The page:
Thus El Paso's window of opportunity was open again last spring, even as Tucson lingered as a temporary home. Boise, Idaho, was also reportedly in the hunt for the franchise.
"My team and ownership were in front of the Pacific Coast League executive committee in late June," says Bob Cook. "The owner and league leadership worked very quickly. It was breathtaking to watch how they got the deal done."
The city hall site was "really the only option the city had to provide enough land" and to do so in a rapid fashion. Cook describes the city hall structure as having "that early ‘70s hotel kind of feel, with a lot of reflective glass. It was not intended to be a government building."
Hunt says consideration of repurposing the City Hall site goes back to the city council's "2020 Downtown" plan hatched in 2005, when an arena or convention hotel were among the possibilities. He says the 600 city employees who used to get in their cars to go eat lunch somewhere will now be in a government district where they can walk instead.
Cook's team compared El Paso to all the existing Pacific Coast League cities and some International League minor league cities on the Eastern Seaboard on between 30 and 40 indicators.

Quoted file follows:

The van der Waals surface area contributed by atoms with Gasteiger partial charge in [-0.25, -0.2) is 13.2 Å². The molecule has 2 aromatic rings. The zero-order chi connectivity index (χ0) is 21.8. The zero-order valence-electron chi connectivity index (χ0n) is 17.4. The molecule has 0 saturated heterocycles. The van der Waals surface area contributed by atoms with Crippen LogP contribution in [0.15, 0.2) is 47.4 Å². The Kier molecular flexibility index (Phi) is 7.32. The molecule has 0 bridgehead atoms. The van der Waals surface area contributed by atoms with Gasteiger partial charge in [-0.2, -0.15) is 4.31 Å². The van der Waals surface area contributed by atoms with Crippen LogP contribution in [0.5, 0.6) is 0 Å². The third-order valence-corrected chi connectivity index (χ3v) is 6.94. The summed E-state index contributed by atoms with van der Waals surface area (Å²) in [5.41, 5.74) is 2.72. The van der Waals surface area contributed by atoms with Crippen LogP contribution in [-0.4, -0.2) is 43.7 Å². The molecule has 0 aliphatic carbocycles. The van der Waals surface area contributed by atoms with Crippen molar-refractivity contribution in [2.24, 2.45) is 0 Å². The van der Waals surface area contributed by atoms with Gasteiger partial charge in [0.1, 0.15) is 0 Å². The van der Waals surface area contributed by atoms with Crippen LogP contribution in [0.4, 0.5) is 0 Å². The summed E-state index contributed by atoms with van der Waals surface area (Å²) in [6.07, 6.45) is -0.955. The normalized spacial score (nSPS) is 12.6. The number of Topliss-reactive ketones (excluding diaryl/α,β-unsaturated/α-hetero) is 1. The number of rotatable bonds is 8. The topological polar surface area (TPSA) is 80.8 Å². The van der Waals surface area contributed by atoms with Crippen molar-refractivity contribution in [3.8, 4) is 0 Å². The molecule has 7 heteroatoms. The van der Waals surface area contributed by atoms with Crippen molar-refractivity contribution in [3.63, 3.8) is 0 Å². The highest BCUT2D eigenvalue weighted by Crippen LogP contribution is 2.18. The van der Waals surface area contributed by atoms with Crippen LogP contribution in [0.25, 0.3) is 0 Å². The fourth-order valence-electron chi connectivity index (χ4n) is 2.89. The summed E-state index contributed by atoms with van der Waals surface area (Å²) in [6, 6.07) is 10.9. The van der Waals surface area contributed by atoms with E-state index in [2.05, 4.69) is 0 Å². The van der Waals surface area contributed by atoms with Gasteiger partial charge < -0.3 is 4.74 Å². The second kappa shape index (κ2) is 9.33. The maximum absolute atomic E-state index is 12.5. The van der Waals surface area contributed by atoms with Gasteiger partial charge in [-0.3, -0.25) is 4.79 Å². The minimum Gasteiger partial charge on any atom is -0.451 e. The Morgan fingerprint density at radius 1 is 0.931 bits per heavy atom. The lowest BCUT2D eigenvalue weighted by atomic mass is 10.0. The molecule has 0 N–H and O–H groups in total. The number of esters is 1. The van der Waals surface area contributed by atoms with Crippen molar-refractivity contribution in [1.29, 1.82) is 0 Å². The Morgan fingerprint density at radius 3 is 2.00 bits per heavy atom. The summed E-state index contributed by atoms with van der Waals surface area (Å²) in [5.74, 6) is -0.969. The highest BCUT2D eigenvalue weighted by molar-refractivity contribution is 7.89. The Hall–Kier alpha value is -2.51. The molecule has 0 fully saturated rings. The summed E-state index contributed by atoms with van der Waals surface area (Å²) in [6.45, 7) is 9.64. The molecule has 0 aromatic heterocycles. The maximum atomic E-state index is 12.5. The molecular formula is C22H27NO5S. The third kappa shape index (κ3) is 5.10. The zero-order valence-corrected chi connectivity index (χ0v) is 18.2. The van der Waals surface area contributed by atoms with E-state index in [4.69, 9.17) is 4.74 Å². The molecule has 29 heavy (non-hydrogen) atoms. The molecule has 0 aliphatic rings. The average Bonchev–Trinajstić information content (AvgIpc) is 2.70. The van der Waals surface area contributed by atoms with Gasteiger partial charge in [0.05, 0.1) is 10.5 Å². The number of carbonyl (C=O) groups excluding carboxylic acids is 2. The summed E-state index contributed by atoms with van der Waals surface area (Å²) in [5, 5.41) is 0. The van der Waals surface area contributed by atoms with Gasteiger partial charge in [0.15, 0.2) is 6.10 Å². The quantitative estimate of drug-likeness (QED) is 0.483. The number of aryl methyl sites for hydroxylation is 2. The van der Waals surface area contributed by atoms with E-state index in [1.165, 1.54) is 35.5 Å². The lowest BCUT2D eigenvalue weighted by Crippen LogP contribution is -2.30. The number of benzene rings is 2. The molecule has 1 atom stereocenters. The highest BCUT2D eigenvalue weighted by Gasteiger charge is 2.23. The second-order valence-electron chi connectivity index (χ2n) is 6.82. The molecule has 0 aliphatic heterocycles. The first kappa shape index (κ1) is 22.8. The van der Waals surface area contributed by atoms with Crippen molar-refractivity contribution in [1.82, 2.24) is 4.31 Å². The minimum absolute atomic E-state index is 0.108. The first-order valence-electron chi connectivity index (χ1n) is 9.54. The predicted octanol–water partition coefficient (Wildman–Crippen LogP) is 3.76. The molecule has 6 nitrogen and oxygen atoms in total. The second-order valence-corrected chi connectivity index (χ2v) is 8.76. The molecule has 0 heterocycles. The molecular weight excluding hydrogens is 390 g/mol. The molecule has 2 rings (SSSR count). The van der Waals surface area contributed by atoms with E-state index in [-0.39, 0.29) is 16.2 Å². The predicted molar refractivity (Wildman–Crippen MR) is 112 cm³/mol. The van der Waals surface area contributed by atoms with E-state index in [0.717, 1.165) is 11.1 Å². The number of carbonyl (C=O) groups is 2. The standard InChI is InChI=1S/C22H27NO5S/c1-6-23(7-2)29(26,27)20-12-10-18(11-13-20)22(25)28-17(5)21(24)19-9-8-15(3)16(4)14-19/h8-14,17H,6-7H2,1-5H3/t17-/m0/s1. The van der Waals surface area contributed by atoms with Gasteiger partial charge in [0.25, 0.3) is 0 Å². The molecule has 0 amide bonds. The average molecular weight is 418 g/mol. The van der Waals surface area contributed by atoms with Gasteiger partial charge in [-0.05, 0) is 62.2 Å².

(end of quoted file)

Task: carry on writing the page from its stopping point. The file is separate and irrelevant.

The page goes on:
Asked about exercising caution in overselling the economic potential of a baseball venue, Cook says, "The data I've looked at indicates it depends on the way you develop the stadium, plus the way it's designed and can accommodate more than just baseball events. When you look within a five-mile radius of those [other cities'] stadiums, you see a fairly significant increase in property values. The data showed early on that downtown was the best location for El Paso, and looking at the experience of other communities, the design for El Paso will be successful. The stadium will be visible from I-10, visible from Mexico and visible from New Mexico. It will be at a juncture where you can pull fans from all directions."
The Market and the Marketing
Indeed, Mexico sits just 10 blocks away from the stadium site. But even as economic development leaders have moved to join forces across the national border, the demographic studies for the baseball project were confined to U.S. territory. So the prospects for the team's success are even more promising than the official numbers indicate when the 1.7 million people in El Paso's sister city of Juarez are factored into the picture. The city is home to 220,000 manufacturing jobs and operations from about 55 FORTUNE 500 companies.
"They provide a lot of engineering jobs for Mexican nationals with really good disposable income," says Cook. Prior to the recession, Cook's team estimated $1.4 billion a year in annual retail sales to Mexican nationals took place in El Paso.
"On a daily basis we see about 28,000 private vehicles crossing from Mexico to El Paso," he says, "and another 17,000 pedestrians crossing through downtown."